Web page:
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HEPR: Ocean Acidification

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Research Areas:
Loss of Sea Ice
Essential Fish Habitat
Ocean Acidification
Bering Sea Project
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THE NORTH PACIFIC OCEAN is a sentinel region for signs of ocean acid­ification. Approximately 30%-50% of global anthropogenic carbon dioxide (CO2) emissions are absorbed by the world’s oceans. Dissolving CO2 increases the hydrogen ion (H+) concentration in the ocean, and thus reduces ocean pH. Corrosive waters reach shallower depths more so there than in other ocean basins, especially in Alaska, and so biological impacts will likely occur earlier than in many other places. Ocean acidification reduces the calcium carbonate (CaCO3) saturation point, which may stress calcifying organisms by making calcification more difficult.

lab sceneThe Alaska Fisheries Science Center (AFSC) research focuses on commercially important fish and shellfish species and coldwater corals . Ocean acidification will likely impact the ability of marine calcifiers, such as corals and shellfish, to make shells and skeletons from CaCO3. Species-specific studies of shell­fish and fish are conducted to understand physiological effects (growth and survival). The CaCO3 content of calcareous organisms is not well known and a survey of corals is being conducted to assess species vulnerabilities to ocean acidification. Bioeconomic models of Alaskan crab fisheries are being used to forecast fishery performance for a range of climate and ocean acidification scenarios.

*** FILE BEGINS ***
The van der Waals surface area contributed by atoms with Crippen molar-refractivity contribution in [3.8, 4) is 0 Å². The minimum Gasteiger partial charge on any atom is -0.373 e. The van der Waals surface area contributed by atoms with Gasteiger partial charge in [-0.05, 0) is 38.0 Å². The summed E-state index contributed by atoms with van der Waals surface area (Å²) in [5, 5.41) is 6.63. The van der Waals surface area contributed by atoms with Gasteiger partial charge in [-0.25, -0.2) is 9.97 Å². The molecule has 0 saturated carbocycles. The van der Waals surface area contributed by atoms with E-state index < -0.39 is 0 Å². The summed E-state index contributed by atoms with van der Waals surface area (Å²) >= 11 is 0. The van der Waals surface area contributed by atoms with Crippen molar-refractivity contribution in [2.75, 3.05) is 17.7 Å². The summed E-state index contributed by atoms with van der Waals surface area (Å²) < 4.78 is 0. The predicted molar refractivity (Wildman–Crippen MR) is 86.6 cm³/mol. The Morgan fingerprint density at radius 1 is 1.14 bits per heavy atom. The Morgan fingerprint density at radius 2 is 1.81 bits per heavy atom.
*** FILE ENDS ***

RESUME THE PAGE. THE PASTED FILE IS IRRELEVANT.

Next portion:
The AFSC conducts studies on king and tanner crabs, coldwater corals, pollock, cod and northern rock sole. These experiments are conducted in Kodiak, Alaska, and Newport, Oregon, where species-specific culture facilities and experience are available.


Research Area Contact
King and Tanner crabs Foy (Robert.Foy@noaa.gov)
Crab abundance forecasts Dalton (Michael.Dalton@noaa.gov)
Cod, pollock and northern rock sole Hurst (Thomas.Hurst@noaa.gov)
Corals Stone (Bob.Stone@noaa.gov)

Related Reports and Activities

 

 


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